This week in U talk, our internet question comes from 10-year-old Laure in France.
She asks: “When I was little, my mummy kept saying that toy safety was very important. But can a toy really be dangerous?”
Sylvia Maurer, Safety and Environment Senior Policy Officer with BEUC, the European Consumers’ Organisation, provides the answers.
BEUC acts as the umbrella group in Brussels for 42 independent national consumer organisations.
Sylvia Maurer: “Yes, toys can indeed be dangerous for children. Actually we see a lot of problems with small parts that can detach from toys and therefore cause suffocation risks to children.
“But you can also have very noisy toys that can damage the hearing ability of small children, or you can have a lot of chemicals contained in toys, so we urgently need to improve the safety of toys.”
On the 20th of July, new EU-rules on toy safety came into force in the 27 Member States.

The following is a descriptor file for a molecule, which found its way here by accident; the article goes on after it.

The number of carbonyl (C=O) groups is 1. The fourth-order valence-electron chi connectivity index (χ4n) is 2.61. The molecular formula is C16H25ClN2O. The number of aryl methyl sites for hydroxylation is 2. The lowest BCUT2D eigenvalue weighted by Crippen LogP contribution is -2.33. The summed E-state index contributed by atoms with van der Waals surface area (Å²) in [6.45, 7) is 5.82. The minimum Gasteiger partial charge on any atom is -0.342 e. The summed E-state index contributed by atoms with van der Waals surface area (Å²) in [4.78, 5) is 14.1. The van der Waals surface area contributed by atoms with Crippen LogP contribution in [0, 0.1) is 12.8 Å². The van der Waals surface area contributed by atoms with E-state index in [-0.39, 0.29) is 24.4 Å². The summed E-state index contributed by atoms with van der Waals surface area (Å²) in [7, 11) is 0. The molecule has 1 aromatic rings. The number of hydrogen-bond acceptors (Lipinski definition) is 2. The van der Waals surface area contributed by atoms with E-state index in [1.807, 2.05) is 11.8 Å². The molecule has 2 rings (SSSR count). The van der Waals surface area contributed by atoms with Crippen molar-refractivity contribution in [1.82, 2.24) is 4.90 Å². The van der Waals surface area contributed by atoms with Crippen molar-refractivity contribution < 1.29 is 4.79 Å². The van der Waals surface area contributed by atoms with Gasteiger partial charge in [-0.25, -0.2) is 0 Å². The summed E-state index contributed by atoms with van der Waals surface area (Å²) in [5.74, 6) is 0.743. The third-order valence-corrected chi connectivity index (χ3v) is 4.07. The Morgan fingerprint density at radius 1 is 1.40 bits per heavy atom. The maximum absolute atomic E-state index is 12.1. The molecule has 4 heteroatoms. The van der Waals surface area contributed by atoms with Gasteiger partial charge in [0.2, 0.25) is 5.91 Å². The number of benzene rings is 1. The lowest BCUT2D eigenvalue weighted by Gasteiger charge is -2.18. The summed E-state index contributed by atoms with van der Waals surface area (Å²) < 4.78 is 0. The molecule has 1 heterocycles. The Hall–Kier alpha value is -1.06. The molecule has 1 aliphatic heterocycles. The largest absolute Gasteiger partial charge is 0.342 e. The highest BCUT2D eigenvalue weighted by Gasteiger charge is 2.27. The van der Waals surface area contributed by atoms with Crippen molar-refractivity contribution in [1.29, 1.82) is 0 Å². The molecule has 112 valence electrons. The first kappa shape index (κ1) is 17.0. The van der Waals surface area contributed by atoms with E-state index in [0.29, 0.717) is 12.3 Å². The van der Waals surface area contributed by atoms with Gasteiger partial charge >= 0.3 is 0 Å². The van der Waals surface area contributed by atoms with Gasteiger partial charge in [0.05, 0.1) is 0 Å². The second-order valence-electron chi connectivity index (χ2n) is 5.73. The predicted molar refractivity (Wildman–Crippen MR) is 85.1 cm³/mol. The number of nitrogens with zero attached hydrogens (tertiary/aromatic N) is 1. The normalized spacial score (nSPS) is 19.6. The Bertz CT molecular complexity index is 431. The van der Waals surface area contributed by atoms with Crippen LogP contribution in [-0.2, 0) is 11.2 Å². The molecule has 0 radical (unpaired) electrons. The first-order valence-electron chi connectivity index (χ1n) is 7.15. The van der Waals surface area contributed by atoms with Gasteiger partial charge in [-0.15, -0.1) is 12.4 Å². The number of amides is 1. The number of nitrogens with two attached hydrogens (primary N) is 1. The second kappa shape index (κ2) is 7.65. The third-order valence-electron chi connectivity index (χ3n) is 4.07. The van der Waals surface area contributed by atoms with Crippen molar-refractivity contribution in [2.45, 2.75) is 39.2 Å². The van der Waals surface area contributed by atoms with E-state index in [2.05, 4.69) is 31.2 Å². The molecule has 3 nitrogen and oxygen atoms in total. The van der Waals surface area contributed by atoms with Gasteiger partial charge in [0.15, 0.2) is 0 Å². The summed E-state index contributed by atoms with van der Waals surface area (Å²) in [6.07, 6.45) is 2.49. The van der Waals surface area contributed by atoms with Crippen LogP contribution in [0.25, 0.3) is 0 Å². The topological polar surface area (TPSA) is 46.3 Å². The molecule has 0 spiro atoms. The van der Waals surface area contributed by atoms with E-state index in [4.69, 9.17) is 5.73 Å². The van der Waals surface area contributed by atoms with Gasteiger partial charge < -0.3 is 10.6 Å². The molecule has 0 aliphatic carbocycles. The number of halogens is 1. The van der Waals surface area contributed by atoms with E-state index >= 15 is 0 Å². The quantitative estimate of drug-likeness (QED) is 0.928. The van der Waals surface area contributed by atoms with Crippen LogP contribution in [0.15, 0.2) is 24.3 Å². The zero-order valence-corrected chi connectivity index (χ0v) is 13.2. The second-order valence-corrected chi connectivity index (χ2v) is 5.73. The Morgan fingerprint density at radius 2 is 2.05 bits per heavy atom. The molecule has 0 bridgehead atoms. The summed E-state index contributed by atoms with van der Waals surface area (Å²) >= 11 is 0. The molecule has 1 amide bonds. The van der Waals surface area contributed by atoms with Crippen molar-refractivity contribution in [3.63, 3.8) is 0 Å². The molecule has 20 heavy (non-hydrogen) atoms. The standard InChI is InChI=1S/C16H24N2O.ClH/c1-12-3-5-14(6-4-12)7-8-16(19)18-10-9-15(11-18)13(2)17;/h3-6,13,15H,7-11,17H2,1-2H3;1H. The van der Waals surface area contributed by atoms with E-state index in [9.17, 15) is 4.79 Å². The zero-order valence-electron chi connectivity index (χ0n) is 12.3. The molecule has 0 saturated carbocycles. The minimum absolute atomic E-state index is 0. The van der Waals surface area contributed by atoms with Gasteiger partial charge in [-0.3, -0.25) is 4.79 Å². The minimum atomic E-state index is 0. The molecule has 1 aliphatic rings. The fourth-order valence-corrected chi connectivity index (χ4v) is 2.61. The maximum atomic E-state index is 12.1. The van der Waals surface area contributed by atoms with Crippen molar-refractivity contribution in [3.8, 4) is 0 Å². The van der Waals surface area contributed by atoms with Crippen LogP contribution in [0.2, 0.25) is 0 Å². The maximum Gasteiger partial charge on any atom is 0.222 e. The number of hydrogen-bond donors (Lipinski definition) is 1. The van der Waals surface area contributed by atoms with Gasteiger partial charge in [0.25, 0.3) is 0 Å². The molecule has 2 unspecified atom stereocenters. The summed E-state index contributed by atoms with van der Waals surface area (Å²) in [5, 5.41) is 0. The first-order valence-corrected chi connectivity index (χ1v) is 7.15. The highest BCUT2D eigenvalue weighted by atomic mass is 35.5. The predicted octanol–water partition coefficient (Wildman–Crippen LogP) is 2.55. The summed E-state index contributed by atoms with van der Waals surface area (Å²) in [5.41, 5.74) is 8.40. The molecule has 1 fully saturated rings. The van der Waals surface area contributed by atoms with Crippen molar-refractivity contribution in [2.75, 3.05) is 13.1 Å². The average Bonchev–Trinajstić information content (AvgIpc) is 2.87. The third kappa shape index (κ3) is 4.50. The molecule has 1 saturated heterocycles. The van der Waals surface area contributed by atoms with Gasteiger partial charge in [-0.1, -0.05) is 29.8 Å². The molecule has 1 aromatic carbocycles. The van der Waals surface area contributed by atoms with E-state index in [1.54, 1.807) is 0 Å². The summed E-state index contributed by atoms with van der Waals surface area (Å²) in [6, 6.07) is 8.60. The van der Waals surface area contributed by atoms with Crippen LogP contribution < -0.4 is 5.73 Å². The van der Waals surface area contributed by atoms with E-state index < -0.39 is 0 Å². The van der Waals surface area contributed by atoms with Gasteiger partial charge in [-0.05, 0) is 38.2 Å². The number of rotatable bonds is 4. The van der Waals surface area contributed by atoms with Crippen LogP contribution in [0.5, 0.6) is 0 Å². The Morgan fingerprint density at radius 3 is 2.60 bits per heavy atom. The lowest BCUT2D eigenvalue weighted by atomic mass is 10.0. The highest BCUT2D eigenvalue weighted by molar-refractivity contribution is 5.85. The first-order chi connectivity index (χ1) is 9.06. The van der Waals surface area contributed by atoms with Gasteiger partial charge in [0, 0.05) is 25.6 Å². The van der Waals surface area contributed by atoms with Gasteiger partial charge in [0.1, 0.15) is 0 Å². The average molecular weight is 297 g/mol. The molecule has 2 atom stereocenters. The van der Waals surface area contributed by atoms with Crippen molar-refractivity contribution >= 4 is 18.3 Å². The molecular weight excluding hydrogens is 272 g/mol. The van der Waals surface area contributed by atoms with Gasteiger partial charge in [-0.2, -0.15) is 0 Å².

Sylvia Maurer: “That’s good news for consumers because the old Toy Safety Directive dated from 1988 and it was completely outdated and not able to cope any more with the new challenges that toys pose today to health and the environment.
“There are a couple of very good improvements: for instance, national member states’ authorities have more competences and powers to do market surveillance.
“But actually we think that the provisions on chemicals are still not strong enough. So not all fragrances that can cause allergy are banned. And in addition, toys may contain a lot of chemicals that could still have a very negative influence on the hormonal system of children, and that is a matter of concern because children are still in their development phase, so we really have to make sure that we protect very vulnerable groups.
“And therefore the European Commission should revise the provisions on chemicals and really strengthen them.”